- Seattle Children’s Theatre
- Swanson’s Nursery – This is not just a wonderful ‘playground’ for adult gardeners, but a great place to bring your grandkids
- The outdoor playground close to the Space Needle
- Take the Monorail from Seattle Center to downtown!
- The Woodland Park Zoo is a ‘must’ to explore
- The Museum Pass – use your Seattle Public Library card to reserve and print out an admission pass to participating Seattle museums at no charge
- Library story times: King County Library System
- Discover the Sculpture Park and Myrtle Edwards Park
- The go-to local area parenting magazines and online resources including great event calendars filled with kid friendly outings: ParentMap; Seattle’s Child; Red Tricycle
- See tons more ideas, more story times, more animals, more gardens, more fun destinations and activities from PEPS:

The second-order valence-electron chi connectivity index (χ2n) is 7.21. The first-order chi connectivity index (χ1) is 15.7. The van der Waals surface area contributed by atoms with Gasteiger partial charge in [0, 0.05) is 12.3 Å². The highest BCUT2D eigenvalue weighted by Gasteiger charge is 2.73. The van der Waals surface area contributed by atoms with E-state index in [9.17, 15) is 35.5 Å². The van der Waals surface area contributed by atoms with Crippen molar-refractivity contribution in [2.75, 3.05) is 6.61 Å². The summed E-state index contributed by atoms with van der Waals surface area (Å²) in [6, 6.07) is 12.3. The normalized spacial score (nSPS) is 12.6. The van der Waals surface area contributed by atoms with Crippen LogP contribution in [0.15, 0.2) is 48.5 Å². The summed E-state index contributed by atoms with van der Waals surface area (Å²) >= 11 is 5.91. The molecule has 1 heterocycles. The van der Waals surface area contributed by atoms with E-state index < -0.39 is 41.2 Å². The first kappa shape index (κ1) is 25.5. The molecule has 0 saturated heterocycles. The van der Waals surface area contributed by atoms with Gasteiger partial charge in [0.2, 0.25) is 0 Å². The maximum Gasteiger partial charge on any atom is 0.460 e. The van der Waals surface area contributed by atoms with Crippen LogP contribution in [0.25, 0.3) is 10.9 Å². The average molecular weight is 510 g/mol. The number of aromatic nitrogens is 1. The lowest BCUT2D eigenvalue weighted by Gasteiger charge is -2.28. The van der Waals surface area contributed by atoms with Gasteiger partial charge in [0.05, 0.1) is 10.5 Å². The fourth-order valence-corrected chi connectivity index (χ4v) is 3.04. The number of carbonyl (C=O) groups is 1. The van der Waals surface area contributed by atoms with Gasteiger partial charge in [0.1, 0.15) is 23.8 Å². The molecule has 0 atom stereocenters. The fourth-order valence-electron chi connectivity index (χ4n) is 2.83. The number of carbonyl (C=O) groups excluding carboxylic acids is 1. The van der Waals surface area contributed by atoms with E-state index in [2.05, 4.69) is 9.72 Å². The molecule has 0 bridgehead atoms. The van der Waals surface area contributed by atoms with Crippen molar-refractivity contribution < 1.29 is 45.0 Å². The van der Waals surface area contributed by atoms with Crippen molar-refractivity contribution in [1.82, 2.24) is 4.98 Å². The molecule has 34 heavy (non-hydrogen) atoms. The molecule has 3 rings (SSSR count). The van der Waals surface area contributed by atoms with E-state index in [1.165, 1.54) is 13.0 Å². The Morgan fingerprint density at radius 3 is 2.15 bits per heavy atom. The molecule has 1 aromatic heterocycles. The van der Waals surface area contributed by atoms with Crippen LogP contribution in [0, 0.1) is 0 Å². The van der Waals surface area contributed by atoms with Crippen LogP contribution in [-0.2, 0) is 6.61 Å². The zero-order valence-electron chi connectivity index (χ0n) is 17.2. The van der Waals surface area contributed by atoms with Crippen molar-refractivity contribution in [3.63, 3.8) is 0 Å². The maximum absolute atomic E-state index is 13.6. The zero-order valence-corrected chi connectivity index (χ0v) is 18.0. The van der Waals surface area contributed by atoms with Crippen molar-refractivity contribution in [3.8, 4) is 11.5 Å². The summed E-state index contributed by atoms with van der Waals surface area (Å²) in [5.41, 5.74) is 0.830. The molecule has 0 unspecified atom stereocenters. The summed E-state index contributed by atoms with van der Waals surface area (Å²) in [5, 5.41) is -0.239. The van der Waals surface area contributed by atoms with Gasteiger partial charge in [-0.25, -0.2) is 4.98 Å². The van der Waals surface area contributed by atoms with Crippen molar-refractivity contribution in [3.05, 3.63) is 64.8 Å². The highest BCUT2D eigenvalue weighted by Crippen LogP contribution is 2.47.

- Seattle Activities
- Eastside Activities
- Snohomish County Activities
- South Sound Activities – Kent, Auburn, Burien and neighborhoods south of Seattle
About the Author
Laura has been writing copy around town, editing even more words and thinking about how we tell our stories to each other. Laura knows her commas, mostly – and admires good writing everywhere. She is an MLIS with a deep interest in books for adults and children. At home, she is the mother of 3 inspiring kids.